The rip cut saw blade also comes with a Perma-Shield non-stick coating that will also reduce blade jamming and protect from corrosion.

What I Like

What I Don’t Like

3. Forrest WW10407125 Woodworker II Saw Blade

The Forrest WW10407125 Woodworker II Blade is a cross-cutting blade with a 40-tooth count. As an ATB blade, the Woodworker II is specifically designed to cross cut and save wood loss.

Drawing upon my experience, the Woodworker II is exceptionally versatile beyond just cross cuts, handling a variety of general-purpose jobs while delivering clean, sand-free finishes. Although its higher price tag might seem daunting at first glance, understanding the blade’s adaptability makes it justifiable. For instance, it boasts a 30-degree alternate top bevel and a 5-degree face hook.

In terms of longevity and performance, these combination blades stand out. Equipped with carbide teeth, they not only endure but can also be resharpened by Forrest, ensuring that the blade maintains its integrity over time.

What I Like

What I Don’t Like

4. Freud 10" x 24T Thin Kerf Rip Blade

This Freud 10-inch Thin Kerf Rip Blade is one of the best table saw blades we’ve tested. It has a high performance, high density carbide, which is also coated in Freud’s Perma-Shield coating. The Perma-Shield will reduce buildup, prevent from burning and ensure a smooth operation.

As a thin kerf blade, you can expect a smoother operation for ripping and cutting that produces less waste as well. Thanks to the positive hook angles and the good quality of the blade in general, previously taxing jobs are made easier.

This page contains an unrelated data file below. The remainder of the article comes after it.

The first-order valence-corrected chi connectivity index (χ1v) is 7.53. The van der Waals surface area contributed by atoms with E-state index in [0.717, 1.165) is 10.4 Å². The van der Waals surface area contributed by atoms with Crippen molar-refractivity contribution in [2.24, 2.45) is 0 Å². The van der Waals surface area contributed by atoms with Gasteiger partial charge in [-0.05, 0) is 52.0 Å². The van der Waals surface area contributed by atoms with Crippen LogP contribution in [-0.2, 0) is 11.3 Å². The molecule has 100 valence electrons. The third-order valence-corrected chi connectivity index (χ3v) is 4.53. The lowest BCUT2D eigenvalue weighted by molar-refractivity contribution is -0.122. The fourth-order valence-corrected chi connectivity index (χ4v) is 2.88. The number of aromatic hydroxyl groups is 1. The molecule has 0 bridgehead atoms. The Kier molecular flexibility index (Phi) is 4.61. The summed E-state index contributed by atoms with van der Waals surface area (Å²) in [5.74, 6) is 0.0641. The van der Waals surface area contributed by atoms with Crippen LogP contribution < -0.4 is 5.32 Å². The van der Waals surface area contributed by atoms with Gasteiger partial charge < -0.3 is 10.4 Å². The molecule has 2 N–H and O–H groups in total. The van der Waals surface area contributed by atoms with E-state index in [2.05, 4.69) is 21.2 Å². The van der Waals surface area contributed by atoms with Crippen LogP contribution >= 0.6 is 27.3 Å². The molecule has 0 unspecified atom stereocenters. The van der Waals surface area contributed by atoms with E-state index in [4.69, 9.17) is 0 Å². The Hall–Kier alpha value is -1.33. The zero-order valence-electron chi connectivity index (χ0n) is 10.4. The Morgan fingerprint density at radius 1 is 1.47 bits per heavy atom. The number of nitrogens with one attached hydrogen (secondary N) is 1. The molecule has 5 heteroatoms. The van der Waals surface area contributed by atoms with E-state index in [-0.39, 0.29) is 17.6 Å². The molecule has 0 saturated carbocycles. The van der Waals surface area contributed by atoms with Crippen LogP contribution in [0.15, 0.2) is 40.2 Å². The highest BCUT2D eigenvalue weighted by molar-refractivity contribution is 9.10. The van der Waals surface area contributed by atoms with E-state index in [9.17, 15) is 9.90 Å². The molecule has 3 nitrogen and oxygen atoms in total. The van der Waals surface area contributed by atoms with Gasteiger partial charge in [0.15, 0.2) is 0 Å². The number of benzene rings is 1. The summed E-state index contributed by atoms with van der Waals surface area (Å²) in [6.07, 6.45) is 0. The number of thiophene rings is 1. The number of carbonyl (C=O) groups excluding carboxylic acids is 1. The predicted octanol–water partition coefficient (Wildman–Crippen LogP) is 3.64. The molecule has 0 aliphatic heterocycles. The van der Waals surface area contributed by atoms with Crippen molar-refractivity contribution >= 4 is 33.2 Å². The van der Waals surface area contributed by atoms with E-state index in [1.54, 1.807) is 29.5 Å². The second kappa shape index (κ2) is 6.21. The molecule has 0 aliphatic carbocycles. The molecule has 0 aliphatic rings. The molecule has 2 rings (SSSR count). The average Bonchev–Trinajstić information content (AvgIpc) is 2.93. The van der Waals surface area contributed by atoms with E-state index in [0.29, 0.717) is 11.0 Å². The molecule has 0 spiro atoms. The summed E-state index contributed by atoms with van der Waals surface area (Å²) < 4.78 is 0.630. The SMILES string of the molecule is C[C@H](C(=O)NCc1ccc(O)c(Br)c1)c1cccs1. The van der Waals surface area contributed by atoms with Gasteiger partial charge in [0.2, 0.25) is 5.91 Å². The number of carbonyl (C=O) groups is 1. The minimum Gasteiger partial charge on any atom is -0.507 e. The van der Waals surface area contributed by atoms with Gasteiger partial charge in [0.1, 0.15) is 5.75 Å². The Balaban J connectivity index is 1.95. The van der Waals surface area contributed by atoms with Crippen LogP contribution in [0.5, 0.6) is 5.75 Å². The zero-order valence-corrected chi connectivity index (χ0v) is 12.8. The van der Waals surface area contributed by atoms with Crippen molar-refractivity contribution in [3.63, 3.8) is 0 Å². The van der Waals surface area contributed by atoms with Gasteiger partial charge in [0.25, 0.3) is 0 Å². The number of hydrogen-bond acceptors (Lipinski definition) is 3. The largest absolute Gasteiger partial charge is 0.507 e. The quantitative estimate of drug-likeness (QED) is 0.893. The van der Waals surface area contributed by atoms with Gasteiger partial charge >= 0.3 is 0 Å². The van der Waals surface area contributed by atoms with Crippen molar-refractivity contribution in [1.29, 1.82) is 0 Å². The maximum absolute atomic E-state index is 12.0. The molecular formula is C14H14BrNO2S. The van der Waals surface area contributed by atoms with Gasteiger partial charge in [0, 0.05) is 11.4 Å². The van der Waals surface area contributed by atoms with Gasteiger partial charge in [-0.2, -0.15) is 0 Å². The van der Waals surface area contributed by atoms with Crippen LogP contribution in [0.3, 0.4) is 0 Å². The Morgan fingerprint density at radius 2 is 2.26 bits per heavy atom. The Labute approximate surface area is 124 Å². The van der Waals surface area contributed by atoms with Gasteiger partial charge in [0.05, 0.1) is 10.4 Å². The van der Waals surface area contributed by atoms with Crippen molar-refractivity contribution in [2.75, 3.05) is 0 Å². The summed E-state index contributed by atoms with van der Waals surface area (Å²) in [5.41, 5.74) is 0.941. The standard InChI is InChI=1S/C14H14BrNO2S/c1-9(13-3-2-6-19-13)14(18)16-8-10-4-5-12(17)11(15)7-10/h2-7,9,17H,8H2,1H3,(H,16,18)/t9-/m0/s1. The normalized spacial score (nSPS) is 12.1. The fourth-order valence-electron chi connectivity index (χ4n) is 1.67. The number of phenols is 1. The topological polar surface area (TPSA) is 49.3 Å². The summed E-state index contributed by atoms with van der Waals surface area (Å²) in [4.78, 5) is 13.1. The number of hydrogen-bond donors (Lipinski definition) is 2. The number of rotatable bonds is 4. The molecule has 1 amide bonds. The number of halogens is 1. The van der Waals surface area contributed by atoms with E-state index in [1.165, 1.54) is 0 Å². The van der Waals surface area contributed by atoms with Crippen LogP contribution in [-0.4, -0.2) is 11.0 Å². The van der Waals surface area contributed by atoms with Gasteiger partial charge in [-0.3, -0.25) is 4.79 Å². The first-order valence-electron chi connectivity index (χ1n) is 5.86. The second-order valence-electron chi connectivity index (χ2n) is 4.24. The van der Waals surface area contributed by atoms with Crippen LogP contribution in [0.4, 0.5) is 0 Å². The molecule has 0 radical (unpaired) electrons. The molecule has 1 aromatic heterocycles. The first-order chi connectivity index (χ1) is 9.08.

Because the blade is thinner than other general purpose blade options, it also requires less power from your table saw motor to perform at maximum efficiency. 

What I Like

What I Don’t Like

5. Overpeak 10-Inch Table Saw Blade

I always try to include diverse products on my lists that encompass all budgets and different styles. For people looking for a saw blade with a high tooth count, look no further than the 10-inch Overpeak Table Saw Blade. 

With a stunning 90 teeth, the Overpeak table saw blade has much finer cuts than even an 80-tooth blade. Created with tungsten carbide, the Overpeak is one blade that has a longer lifespan compared to other ATB, triple chip grind (TCG) and FTG blades. 

Although it is very lightweight, the blade is outfitted with laser cut expansion slots and laser cut stabilizer vents to reduce vibrations and blade warping.

What I Like

What I Don’t Like

6. WEN BL1060 10-Inch 60-Tooth Fine-Finish Professional Woodworking Saw Blade

The fine blade from WEN can withstand RPMs up to 6000, meaning the ripping and crosscutting can be done in a timely manner. Any solid wood is no match for the WEN BL1060’s carbide-tipped teeth that can be paired with table saws and miter saws.

There are heat expansion slots that help the table saw blade deal with temperature fluctuations and expand or contract to optimize the output. The BL1060 is also coated with a protective layer that will protect the blade against heat, corrosion and rust.

These are classified as thin kerf blades that elevate the efficiency of your saw.

What I Like

What I Don’t Like

7. The Mibro Group 416381 8" Carbide Stacking Dado Blade Set

For grooves and dadoes for your top table saw option, you need the one from Mibro Group. These dado blades come in a set. Each blade has negative groove angles for a smooth finish. Made from strong carbide and can handle 5000 revolutions per minute, the 416381 blades have a pattern of 5 beveled teeth followed by a single raker tooth.